Tuesday, February 25, 2020

Welcome to Pahrump!


"Well Glady's, I am so excited that you are excited about it. Have you had your CBD today?"

What can I say about Pahrump? It's in the desert, there are casino's here. It sits near the Nevada-California border. It is about an hour from Las Vegas and an hour and a half from Death Valley.

Why did we choose this place? We got a heck of a good deal to stay here from the Quartzsite RV show. We are at the Lakeside Casino and RV Resort.
An Oasis that is lush and green.
Our coupon was for a week at half price and if you stay one week you get the second for free. That's 14 days at a full hookup park (that means no hauling the stool bus around) for just 10 dollars a day. Two weeks for $140. We talked to our neighbor when we pulled in and they were charged over $600 for 2 weeks. So this is someplace we would not normally stay at because of the price but we will enjoy it while we are here.
Our site is nice. We have no neighbors on one side because we are at the end of the row. The casino has a great lunch special. A finger pork sandwich and fries for $4.99. Deuces wild breakfast special for $4.99. Two eggs, sausage, hashbrowns and toast. Plus we joined the VIP club so we get comps. Chaching baby! As I sat for breakfast by myself, I couldn't help but think how I have turned into my Mom and Dad. My mom loved the gambling and my dad loved the breakfasts.

Well we have 2 weeks here, what are we going to do?

One day we went to find the Devil's Hole. It's not what it sounds like. It is in the Ash Meadows National Wildlife Refuge and the Devil's Hole is actually part of Death Valley. It is an underground cavern that is filled with water. They have been down it up to 500 feet and they haven't found the bottom. They also discovered a rare fish that lives in that hole. The Devil's Hole Pupfish.
That is the only place in the world that these pupfish live. They are protected. So we wanted to see what it was all about. They don't want you to fish for them or disturb them at all.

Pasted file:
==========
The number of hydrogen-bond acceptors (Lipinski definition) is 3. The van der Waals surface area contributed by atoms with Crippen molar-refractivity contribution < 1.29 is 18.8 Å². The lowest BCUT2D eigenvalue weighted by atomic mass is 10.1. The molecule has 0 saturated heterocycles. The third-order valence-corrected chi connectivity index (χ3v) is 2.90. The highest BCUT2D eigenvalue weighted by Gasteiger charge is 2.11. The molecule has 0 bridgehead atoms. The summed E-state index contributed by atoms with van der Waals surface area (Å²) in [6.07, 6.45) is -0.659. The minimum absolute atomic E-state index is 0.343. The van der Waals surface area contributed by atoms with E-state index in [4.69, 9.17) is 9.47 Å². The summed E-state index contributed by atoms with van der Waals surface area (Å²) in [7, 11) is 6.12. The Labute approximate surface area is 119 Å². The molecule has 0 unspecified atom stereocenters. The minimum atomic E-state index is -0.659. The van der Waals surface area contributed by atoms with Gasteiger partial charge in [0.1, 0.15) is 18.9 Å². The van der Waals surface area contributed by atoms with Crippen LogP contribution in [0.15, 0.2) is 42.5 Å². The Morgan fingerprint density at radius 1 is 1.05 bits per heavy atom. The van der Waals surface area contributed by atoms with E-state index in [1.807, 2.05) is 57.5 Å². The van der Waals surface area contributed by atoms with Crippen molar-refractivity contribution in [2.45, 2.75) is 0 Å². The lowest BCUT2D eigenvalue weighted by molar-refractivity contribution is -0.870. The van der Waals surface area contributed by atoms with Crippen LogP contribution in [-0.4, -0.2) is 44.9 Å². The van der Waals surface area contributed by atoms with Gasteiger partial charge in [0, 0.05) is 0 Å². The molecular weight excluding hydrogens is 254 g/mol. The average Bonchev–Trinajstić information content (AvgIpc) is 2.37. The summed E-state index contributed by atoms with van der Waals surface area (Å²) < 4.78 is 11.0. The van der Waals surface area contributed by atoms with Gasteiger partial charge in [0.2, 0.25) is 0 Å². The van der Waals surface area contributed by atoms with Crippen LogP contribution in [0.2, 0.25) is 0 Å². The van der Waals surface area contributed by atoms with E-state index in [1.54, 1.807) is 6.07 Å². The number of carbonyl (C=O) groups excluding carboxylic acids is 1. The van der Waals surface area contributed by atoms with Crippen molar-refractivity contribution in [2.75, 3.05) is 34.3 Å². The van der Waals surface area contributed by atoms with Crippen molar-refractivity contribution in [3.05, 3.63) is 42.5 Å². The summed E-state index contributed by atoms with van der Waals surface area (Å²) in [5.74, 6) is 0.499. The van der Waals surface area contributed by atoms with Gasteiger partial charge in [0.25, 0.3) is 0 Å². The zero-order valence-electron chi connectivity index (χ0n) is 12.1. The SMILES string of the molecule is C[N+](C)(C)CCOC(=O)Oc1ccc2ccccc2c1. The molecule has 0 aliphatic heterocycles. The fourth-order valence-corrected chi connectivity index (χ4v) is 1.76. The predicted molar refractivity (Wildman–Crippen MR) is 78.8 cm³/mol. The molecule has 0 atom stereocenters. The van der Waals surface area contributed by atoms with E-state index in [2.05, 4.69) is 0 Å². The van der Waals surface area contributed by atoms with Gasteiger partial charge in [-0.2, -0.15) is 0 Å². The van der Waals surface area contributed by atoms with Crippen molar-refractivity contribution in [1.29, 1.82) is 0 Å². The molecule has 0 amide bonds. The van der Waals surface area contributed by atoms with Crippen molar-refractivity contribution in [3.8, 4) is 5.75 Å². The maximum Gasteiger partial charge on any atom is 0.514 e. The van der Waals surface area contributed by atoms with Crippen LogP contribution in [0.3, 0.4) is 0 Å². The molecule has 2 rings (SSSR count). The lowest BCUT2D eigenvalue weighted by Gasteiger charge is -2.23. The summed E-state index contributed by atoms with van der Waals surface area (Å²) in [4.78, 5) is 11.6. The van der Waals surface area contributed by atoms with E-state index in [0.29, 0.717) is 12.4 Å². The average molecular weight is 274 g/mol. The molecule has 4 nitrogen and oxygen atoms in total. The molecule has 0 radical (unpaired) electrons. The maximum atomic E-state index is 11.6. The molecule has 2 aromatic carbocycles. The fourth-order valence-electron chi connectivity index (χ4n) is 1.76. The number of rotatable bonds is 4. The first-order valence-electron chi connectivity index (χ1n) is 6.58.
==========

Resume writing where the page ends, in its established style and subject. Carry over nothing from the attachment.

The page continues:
This is what you see of Devil's Hole. It is fenced off and the only viewing area is through a cage.
There is another entrance to the cave system also. So we took the short march over to that.
They are serious about people not disturbing the Pupfish. We had to take their word for it that there were Pupfish in there.

Another day we drove into Las Vegas and walked the strip. We always like to do that whenever we are in town.
We got there early before all of the street people got up. The problem with Las Vegas is that we always spend too much money there.

We also took a day to drive back into Death Valley to see some things that we hadn't seen before. Like  Ubehebe Crater. That was at the northern end of Death Valley. It was a couple of craters that were caused by molten lava hitting water above it causing a steam explosion.

It was very interesting to see it. Next we stopped at Titus Canyon. There is a Jeep trail that goes through this canyon but we were at the exit and it was one way. The entrance was many miles away and we didn't have the time for that.

So we just walked in a little ways to check it out. It would be a neat drive that we will save for next time. Next up was the sand dunes.
It was another full day in Death Valley. We decided to go out the south entrance this time. So we went from the north end to the south end and stopped along the way for scenery pictures.

This Jeep photobombed me.
We also drove up into the mountains around Pahrump. As we sit in the campground and look into the mountains you see roads. I said we should see where it goes. So we did.

This road was called Wheeler Pass.
That is Pahrump in the valley as you look back.

Some horses we saw on the way back to town. I don't know if they are wild or not.